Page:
We spent the last week watching the endless memorials and reading the endless editorials marking the death of former President Ronald Reagan just like everyone else (eyes closed, teeth clenched, in a state of near-disbelief at the collective amnesia brought on out of sympathy, perhaps, with the departed Gipper’s own long-diminished faculties). But through the lulling fog of hagiography, we did happen to notice that so far no one seems to have commented on what we, down here at street level, are compelled to regard as the only truly positive legacy to be handed down from what many of us still remember as Reagan’s long reign of error: the golden age (one golden age, anyhow) of the American independent rock scene. Remember The Minutemen? Remember Hüsker Dü? Remember Minor Threat? Remember Rock Against Reagan? Music journalist Michael Azerrad, author of Our Band Could Be Your Life, certainly does, and he used that book, in part, to build a case that the Reagan years (AIDS, Iran/Contra, etc.) provided fertile turf for the sprouting of a generation of politically angry homegrown rock that changed the course of American music—and, if rock mythology is to be believed, the lives and leanings of America’s youthful DIY rock followers.

Giving oppressive Reaganism full credit for such an artistic blossoming may be overstating the case for mere coincidence, but hey, that hasn’t stopped Reagan’s neo-con fan club from pushing the myth that their boy Ronnie personally tore down the Berlin Wall with his own two hands.

And the fact remains that there was no Rock Against Clinton—rock and roll as a voting bloc being generally pro-blow job—leading to eight long years during which there was little for music fans to do but watch the paint dry on Madonna’s remodel into Britney. Now we’ve got a new oppressor—Bush as Reagan, new and devolved. Isn’t it about time for some new Minutemen?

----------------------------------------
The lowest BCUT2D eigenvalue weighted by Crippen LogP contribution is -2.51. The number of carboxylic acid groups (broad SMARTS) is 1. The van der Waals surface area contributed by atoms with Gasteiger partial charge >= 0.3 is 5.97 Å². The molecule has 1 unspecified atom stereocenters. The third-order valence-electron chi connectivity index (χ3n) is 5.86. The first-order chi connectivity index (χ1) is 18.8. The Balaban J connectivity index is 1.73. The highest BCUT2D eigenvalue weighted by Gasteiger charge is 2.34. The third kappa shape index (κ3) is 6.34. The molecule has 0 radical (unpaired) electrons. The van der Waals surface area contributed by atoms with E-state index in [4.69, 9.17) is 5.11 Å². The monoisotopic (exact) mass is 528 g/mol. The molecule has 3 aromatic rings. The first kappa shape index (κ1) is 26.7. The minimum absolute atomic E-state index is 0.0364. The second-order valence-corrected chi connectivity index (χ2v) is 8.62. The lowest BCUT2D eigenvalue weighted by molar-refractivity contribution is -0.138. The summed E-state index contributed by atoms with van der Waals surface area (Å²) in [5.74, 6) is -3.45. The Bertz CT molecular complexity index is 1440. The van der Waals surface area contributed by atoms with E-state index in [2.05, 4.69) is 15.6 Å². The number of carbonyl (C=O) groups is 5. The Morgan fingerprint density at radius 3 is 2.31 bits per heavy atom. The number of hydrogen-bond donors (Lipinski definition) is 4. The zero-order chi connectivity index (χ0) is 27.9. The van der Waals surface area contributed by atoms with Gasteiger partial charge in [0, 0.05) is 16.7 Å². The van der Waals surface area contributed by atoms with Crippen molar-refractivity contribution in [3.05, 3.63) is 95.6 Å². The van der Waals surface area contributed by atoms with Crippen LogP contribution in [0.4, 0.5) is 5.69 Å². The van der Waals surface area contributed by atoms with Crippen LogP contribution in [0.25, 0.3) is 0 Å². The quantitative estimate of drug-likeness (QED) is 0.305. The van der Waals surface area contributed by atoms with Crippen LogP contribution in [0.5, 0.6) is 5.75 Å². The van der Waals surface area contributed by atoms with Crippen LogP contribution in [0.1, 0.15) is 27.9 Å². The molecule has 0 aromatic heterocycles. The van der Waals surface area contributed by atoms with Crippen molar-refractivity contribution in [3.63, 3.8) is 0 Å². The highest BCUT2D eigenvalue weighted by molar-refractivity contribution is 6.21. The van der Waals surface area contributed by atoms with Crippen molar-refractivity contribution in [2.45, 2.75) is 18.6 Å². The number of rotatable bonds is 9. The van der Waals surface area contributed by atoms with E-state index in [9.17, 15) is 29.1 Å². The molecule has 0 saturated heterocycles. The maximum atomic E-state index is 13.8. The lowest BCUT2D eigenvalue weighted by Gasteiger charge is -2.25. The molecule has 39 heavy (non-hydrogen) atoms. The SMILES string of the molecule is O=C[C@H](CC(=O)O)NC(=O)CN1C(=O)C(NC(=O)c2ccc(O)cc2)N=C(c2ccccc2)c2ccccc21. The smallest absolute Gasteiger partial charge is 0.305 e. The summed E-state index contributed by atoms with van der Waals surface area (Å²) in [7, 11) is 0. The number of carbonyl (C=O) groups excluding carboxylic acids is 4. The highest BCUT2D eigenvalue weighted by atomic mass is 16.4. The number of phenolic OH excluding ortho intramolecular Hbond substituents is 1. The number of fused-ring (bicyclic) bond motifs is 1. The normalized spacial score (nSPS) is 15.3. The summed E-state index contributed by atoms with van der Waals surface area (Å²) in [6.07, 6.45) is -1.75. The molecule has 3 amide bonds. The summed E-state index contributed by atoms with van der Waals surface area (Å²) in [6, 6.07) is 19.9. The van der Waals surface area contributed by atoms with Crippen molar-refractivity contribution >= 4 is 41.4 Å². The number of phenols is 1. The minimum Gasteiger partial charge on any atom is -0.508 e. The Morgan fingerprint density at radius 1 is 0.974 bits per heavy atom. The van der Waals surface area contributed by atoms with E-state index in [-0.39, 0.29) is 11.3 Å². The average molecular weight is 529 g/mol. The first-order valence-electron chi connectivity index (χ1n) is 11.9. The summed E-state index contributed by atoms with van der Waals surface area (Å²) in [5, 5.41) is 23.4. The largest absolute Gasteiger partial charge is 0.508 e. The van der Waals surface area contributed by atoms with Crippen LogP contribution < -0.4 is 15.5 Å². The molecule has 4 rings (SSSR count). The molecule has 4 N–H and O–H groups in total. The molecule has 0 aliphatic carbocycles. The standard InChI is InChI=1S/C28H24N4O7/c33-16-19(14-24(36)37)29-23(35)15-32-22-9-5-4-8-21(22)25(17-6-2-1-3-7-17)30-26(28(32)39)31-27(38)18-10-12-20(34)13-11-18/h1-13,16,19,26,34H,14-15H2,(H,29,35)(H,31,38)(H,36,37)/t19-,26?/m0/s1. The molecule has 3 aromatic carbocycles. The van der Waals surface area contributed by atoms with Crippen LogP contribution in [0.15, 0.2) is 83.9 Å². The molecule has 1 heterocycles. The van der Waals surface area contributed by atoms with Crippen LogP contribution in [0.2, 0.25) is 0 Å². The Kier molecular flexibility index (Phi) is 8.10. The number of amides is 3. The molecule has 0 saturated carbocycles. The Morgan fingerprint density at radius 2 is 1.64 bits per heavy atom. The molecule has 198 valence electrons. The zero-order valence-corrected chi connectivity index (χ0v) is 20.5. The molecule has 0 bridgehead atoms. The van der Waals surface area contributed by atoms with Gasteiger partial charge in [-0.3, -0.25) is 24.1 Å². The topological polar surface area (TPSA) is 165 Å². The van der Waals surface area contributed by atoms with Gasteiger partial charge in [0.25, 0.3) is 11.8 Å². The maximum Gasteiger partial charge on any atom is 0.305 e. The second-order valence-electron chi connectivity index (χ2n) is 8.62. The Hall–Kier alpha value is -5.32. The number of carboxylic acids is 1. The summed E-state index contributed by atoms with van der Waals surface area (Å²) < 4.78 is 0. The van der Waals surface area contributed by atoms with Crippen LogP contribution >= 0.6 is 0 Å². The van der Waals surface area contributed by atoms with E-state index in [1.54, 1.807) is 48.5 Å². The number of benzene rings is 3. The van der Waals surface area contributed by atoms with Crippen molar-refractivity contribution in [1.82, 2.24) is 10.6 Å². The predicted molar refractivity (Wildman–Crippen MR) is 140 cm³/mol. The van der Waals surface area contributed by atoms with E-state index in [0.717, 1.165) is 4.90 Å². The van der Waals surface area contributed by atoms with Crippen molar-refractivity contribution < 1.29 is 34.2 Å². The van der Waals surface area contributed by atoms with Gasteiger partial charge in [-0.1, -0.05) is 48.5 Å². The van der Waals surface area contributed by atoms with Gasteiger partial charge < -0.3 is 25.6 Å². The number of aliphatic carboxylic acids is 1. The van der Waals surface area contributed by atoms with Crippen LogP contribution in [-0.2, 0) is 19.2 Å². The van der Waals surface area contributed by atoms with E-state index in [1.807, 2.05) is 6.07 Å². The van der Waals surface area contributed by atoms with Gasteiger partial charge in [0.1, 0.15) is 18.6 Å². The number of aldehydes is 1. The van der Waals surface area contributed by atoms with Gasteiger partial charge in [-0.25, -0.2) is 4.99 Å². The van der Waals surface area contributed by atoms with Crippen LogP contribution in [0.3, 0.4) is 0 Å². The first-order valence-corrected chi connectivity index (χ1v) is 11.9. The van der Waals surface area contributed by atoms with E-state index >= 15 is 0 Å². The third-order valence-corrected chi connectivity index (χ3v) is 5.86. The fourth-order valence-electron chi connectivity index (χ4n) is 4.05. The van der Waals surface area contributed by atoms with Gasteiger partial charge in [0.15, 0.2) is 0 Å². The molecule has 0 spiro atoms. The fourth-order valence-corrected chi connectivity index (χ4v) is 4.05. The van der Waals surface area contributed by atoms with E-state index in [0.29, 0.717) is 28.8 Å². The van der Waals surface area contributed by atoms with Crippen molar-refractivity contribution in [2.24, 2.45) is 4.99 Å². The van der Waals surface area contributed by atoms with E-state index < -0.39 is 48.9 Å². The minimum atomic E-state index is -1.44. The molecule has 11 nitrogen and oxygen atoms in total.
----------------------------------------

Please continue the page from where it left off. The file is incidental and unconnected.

Gay cooties ran rampant at the polling places on June 8, when Montanans for Families and Fairness (who oppose a Constitutional amendment banning gay marriage), came into contact with the Montana Family Foundation (proponents of the amendment). Short of a queer quarantine, participants, like skittish schoolchildren, employed several tried and true methods of keeping the gay-bug away. First is the simple verbal declaration: Call those who look gay or have recently strayed within queer range “fag.” Chad Pulfer, who served as poll captain at C.S. Porter, encountered his anti-gay polling counterpart a day after the primaries and was greeted with the playground taunt. Another way to keep the gaypidemic from spreading: keep conversations with gays and friendlies to a minimum. At C.S. Porter, says Pulfer, the two groups ended communications after an admonition from one gay marriage opponent: “I’d be more comfortable if you didn’t talk with me.” Thirdly, enlist the help of law enforcement. At the College of Technology, Pat Rosenleaf and her husband, both retired high school teachers, were handing out leaflets opposing the proposed ban on gay marriage. At around 7 p.m., two cops and a sheriff arrived. “We thought maybe there was a serial killer at the [polls],” says Rosenleaf. “Imagine our surprise,” she says, when the officers converged on the Rosenleafs themselves. Police, on behalf of an unidentified election judge, apologetically asked the couple to step outside the polling place, she says. Those collecting signatures in favor of banning gay marriage, however, stayed inside. Montanans for Families and Fairness reports that one volunteer heard the following comment at the Missoula County Courthouse: “You’re more normal-looking than the rest of them; you should know better.” Word of warning: Looks can be deceiving.

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